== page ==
You can say that a book is "worth" what some online or paper price guide says, but that number is useless if nobody is actually willing to pay the price.  The best way to answer your question is to rephrase the word "worth".  When people use that word, they want to know "what somebody else will pay me for it."  The only way to truly know what a book is "worth", with complete certainty, is to sell it.  Of course, that may not be what you're willing to do.  

Your next best bet is to find out what people are and are not paying for an identical item.  Taking your example of Johnny the Homicidal Maniac #1 in CGC 9.8, and we're presuming it has white pages, see what you can find out about what it does and does not sell for.  If there's a copy on eBay for $400, and that copy has been sitting there for any length of time, then you know that in general, the people in the market for that book have decided it's NOT worth $400 to them.  If you look at completed sales and find that another copy sold at auction recently for, say, $250, then you have a range to start with.  You can figure your book is likely to be considered "worth" somewhere between $250 and $400.   Then you can look at GPA figures for other recent sales prices.  GPA figures aren't free, but they are worth paying for if you buy a lot of expensive books.  GPA will tell you what other slabbed copies have sold for and when.  This could help you come to a better approximation of what the book is likely to sell for.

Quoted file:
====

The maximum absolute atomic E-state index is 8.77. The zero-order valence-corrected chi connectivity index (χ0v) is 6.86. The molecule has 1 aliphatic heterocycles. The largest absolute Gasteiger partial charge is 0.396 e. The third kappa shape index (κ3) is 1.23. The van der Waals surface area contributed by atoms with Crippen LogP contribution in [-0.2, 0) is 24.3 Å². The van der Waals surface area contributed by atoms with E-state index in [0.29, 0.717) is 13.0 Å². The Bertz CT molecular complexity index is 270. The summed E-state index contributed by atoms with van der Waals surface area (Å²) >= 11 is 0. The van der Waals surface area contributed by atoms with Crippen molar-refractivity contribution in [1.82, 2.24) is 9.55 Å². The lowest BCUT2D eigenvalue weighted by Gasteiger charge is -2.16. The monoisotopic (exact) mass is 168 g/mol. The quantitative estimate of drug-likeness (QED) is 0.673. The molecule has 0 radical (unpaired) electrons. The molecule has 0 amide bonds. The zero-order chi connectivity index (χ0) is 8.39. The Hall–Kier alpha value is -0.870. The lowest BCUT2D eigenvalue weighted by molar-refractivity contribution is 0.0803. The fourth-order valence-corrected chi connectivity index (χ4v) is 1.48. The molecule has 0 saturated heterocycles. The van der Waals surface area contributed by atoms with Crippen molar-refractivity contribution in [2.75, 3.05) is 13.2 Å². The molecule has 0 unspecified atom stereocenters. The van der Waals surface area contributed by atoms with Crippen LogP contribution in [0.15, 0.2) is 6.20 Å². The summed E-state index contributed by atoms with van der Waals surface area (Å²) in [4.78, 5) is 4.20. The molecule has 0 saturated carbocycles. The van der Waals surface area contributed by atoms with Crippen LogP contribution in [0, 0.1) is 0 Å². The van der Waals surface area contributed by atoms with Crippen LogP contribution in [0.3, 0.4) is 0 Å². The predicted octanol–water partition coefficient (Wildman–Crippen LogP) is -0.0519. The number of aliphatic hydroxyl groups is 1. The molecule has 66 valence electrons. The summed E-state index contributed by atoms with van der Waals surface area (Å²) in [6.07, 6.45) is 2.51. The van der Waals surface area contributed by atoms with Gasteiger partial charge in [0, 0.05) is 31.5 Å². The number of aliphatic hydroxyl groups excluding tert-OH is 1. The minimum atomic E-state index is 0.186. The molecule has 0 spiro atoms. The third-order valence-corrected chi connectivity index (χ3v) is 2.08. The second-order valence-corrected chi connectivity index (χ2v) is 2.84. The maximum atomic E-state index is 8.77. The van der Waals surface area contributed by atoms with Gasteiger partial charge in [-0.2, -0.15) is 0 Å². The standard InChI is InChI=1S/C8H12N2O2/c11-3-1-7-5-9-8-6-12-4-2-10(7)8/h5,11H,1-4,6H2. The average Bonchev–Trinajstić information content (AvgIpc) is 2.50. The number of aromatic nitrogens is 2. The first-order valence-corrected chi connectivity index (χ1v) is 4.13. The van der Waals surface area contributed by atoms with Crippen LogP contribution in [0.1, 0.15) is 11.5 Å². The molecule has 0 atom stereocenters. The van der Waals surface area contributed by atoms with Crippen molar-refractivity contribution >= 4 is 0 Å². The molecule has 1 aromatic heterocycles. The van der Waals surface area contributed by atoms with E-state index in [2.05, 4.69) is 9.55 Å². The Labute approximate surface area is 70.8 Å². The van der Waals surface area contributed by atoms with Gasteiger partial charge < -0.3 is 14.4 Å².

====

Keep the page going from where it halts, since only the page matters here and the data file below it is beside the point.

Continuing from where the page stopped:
If the book is really hot, let's say because a movie is in the works and many other collectors have decided to hunt the same book you are chasing, then you can probably expect it will sell for more than the figure you see for recent sales.  Conversely, if the book was hot but is cooling off, because, say, a movie just came out and the movie is a dog and other people are trying to unload their "investment" copies, then your book would probably sell for less than the figure you see in recent sales.

I hope that helps.

Regards,

Steve